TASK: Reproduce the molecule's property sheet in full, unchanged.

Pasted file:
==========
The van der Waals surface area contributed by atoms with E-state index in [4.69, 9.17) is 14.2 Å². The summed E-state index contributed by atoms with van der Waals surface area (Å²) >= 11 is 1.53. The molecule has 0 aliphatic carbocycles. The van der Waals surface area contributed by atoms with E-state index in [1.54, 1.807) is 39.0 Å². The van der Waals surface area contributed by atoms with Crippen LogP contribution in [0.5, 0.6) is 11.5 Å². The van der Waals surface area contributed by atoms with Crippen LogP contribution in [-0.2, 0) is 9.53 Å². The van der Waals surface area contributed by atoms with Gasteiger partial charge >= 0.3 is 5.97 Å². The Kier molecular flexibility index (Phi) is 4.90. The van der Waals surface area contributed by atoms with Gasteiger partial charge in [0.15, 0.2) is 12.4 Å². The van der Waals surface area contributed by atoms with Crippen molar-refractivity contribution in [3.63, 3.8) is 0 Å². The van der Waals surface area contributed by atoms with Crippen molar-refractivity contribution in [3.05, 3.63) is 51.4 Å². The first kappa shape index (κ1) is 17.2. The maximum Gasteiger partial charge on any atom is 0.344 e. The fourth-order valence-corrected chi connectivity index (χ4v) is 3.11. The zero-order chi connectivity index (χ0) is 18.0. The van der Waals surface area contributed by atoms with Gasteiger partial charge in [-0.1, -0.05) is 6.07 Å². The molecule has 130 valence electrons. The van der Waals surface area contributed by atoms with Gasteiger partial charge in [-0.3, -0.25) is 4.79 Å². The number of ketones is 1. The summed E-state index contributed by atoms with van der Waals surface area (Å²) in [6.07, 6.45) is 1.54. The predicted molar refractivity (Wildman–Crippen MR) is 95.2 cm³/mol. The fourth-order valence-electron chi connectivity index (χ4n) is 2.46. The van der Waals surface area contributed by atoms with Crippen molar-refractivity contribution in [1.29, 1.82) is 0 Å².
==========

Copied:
The van der Waals surface area contributed by atoms with E-state index in [4.69, 9.17) is 14.2 Å². The summed E-state index contributed by atoms with van der Waals surface area (Å²) >= 11 is 1.53. The molecule has 0 aliphatic carbocycles. The van der Waals surface area contributed by atoms with E-state index in [1.54, 1.807) is 39.0 Å². The van der Waals surface area contributed by atoms with Crippen LogP contribution in [0.5, 0.6) is 11.5 Å². The van der Waals surface area contributed by atoms with Crippen LogP contribution in [-0.2, 0) is 9.53 Å². The van der Waals surface area contributed by atoms with Gasteiger partial charge >= 0.3 is 5.97 Å². The Kier molecular flexibility index (Phi) is 4.90. The van der Waals surface area contributed by atoms with Gasteiger partial charge in [0.15, 0.2) is 12.4 Å². The van der Waals surface area contributed by atoms with Crippen molar-refractivity contribution in [3.63, 3.8) is 0 Å². The van der Waals surface area contributed by atoms with Crippen molar-refractivity contribution in [3.05, 3.63) is 51.4 Å². The first kappa shape index (κ1) is 17.2. The maximum Gasteiger partial charge on any atom is 0.344 e. The fourth-order valence-corrected chi connectivity index (χ4v) is 3.11. The zero-order chi connectivity index (χ0) is 18.0. The van der Waals surface area contributed by atoms with Gasteiger partial charge in [-0.1, -0.05) is 6.07 Å². The molecule has 130 valence electrons. The van der Waals surface area contributed by atoms with Gasteiger partial charge in [-0.3, -0.25) is 4.79 Å². The number of ketones is 1. The summed E-state index contributed by atoms with van der Waals surface area (Å²) in [6.07, 6.45) is 1.54. The predicted molar refractivity (Wildman–Crippen MR) is 95.2 cm³/mol. The fourth-order valence-electron chi connectivity index (χ4n) is 2.46. The van der Waals surface area contributed by atoms with Crippen molar-refractivity contribution in [1.29, 1.82) is 0 Å².